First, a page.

What is the deal with Brexit?

International Dec 28, 2020

Britain and the European Union (EU) struck a trade deal on 24 December settling their terms on their commercial relations after Britain completes its hard-fought split from the EU on 31st December.

The British Lawyers had to fight for years over the divorce which popularly came to be known as Brexit. Britain formally left the EU on January 31, closing its books on half a century of close relations with Europe, but it continued to follow EU rules and regulations during the transition period which gave the two sides time to negotiate the trade deal.

Here are the basic terms of the deal

  1. It saves Britain from crashing out of the EU
    British companies have been long trading with the EU without paying taxes and tariffs under the EU trade bloc. If the two sides would have failed to reach a deal before 31 December, tariffs would have been imposed raising the price on commodities and making it more difficult for British traders to trade with the EU. The new agreements mean that Britain avoids onerous tariffs and quotas on goods. The agreement was not a surprise as a NO-Deal Brexit had always looked more like useful leverage for political purposes than a probable outcome of negotiations.
  2. Both sides compromised on fishing

The number of people employed in Britain’s fishing industry has fallen in recent decades. The government sees its split from the EU as an opportunity to revive the industry by cutting European companies access to British waters. Britain originally sought an 80% reduction in the share of fish that EU boats would be allowed to catch in British waters. British Prime Minister Boris Johnson made significant concessions on that point: The European Union’s fishing quota in British waters will be cut by 25%. But Brussels also compromised; That quota reduction will come into effect over five and a half years, roughly half as long as the European Union originally wanted. British workers are unhappy not to have exclusive access to their fishing waters but a no-deal scenario would have forced tariffs on British fishing companies making it hard for them to sell what they have caught in European counties at competitive prices.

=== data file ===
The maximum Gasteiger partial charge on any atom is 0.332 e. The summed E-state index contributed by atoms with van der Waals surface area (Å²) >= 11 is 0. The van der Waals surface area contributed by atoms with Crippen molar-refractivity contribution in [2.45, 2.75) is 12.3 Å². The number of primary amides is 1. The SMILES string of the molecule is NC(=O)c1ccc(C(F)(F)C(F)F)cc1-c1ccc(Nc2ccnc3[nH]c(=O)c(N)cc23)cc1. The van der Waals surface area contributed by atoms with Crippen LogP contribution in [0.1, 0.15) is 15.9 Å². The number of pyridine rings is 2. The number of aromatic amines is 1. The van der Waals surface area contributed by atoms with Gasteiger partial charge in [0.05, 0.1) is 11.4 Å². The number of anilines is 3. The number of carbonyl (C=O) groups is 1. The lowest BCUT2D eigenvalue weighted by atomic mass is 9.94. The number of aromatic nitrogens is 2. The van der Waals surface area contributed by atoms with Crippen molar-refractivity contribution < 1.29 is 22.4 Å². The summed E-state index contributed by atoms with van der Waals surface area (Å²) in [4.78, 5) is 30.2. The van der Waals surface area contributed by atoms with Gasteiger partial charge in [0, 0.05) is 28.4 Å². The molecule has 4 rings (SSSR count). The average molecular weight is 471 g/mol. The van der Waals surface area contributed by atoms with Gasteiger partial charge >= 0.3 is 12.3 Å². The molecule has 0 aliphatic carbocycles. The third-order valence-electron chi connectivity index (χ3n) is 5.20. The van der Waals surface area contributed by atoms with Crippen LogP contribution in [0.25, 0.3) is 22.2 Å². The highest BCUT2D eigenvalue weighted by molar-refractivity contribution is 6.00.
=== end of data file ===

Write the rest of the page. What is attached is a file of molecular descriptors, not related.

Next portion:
1. Pro-Brexit lawmakers got many of their wishes

Citizens of the EU can look for jobs elsewhere in the Bloc and can work there without needing a special permit and stay after they have left their jobs. But the deal limits the free movement of people between Britain and the EU. It also puts an end to Britain’s involvement in the popular Erasmus Student Exchange Programme. As a single market and a customs union, the EU also agreed to adopt the same rules and regulations so that goods and services and capital can move freely across borders of the countries within the bloc and it also agreed to apply same tax system outside the bloc meaning that they can be shipped within the EU without facing addition tariffs.

  1. But the European Union won assurances

In return for allowing British companies to avoid tariffs, the EU wanted to ensure that those companies would not gain unfair advantages over their European rivals. The bloc is worried that Britain might give its companies a hand through state aid and by lowering environmental and labour standards. As a last resort if Britain and the EU couldn’t find a common ground in such a scenario tariffs could be imposed to ensure that one side does not have too big an advantage over the other.

  1. The British economy faces enormous

The trade deal was primarily concerned with goods crossing borders but the economy is enormously reliant on its services sector and the deal wouldn’t make everything immediately easier for British companies to sell services to EU nations. Once the transaction period ends on December 31. Traders in London will leave the EU single market for financial services. The system will not be as straight-forward for banks and traders and the current one.

The changes have been made and it will take time for both EU and Britain to adopt and  until then they will have to just learn to live with each other in harmony.

This article has been written by Siddhesh Patil for The Paradigm

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